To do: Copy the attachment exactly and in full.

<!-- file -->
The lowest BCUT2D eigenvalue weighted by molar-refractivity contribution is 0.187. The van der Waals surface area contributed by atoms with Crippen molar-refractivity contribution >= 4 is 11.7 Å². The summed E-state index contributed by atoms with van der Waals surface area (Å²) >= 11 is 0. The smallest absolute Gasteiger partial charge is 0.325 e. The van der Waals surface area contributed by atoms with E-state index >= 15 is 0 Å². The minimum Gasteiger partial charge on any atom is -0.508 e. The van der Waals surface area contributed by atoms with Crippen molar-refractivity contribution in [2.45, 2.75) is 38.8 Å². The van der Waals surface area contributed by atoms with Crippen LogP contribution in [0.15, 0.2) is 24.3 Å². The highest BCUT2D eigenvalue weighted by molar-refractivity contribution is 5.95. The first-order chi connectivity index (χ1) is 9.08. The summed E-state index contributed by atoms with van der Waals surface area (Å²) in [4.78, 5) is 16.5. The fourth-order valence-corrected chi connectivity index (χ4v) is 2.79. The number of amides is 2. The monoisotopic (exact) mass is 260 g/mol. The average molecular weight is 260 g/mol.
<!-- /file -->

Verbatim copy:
The lowest BCUT2D eigenvalue weighted by molar-refractivity contribution is 0.187. The van der Waals surface area contributed by atoms with Crippen molar-refractivity contribution >= 4 is 11.7 Å². The summed E-state index contributed by atoms with van der Waals surface area (Å²) >= 11 is 0. The smallest absolute Gasteiger partial charge is 0.325 e. The van der Waals surface area contributed by atoms with E-state index >= 15 is 0 Å². The minimum Gasteiger partial charge on any atom is -0.508 e. The van der Waals surface area contributed by atoms with Crippen molar-refractivity contribution in [2.45, 2.75) is 38.8 Å². The van der Waals surface area contributed by atoms with Crippen LogP contribution in [0.15, 0.2) is 24.3 Å². The highest BCUT2D eigenvalue weighted by molar-refractivity contribution is 5.95. The first-order chi connectivity index (χ1) is 9.08. The summed E-state index contributed by atoms with van der Waals surface area (Å²) in [4.78, 5) is 16.5. The fourth-order valence-corrected chi connectivity index (χ4v) is 2.79. The number of amides is 2. The monoisotopic (exact) mass is 260 g/mol. The average molecular weight is 260 g/mol.